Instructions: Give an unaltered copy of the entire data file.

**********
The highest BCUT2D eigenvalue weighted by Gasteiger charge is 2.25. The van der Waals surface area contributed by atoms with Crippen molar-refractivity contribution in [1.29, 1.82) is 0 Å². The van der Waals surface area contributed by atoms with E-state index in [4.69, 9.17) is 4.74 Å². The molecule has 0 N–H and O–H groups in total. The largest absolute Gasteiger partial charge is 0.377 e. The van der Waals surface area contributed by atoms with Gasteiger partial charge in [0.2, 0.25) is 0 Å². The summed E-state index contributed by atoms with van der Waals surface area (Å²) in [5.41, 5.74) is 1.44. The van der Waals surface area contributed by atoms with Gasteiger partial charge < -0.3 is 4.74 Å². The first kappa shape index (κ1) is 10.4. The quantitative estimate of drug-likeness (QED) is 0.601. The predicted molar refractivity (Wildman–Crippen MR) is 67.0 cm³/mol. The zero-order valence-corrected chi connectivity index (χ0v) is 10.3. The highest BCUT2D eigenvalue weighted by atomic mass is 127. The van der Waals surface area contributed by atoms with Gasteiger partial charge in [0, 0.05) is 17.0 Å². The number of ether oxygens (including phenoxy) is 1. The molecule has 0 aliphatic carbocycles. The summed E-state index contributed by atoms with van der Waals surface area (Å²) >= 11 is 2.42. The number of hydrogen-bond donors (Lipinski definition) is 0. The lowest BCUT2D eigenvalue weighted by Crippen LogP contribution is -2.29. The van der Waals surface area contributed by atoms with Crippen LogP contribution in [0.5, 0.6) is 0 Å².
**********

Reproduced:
The highest BCUT2D eigenvalue weighted by Gasteiger charge is 2.25. The van der Waals surface area contributed by atoms with Crippen molar-refractivity contribution in [1.29, 1.82) is 0 Å². The van der Waals surface area contributed by atoms with E-state index in [4.69, 9.17) is 4.74 Å². The molecule has 0 N–H and O–H groups in total. The largest absolute Gasteiger partial charge is 0.377 e. The van der Waals surface area contributed by atoms with Gasteiger partial charge in [0.2, 0.25) is 0 Å². The summed E-state index contributed by atoms with van der Waals surface area (Å²) in [5.41, 5.74) is 1.44. The van der Waals surface area contributed by atoms with Gasteiger partial charge < -0.3 is 4.74 Å². The first kappa shape index (κ1) is 10.4. The quantitative estimate of drug-likeness (QED) is 0.601. The predicted molar refractivity (Wildman–Crippen MR) is 67.0 cm³/mol. The zero-order valence-corrected chi connectivity index (χ0v) is 10.3. The highest BCUT2D eigenvalue weighted by atomic mass is 127. The van der Waals surface area contributed by atoms with Gasteiger partial charge in [0, 0.05) is 17.0 Å². The number of ether oxygens (including phenoxy) is 1. The molecule has 0 aliphatic carbocycles. The summed E-state index contributed by atoms with van der Waals surface area (Å²) >= 11 is 2.42. The number of hydrogen-bond donors (Lipinski definition) is 0. The lowest BCUT2D eigenvalue weighted by Crippen LogP contribution is -2.29. The van der Waals surface area contributed by atoms with Crippen LogP contribution in [0.5, 0.6) is 0 Å².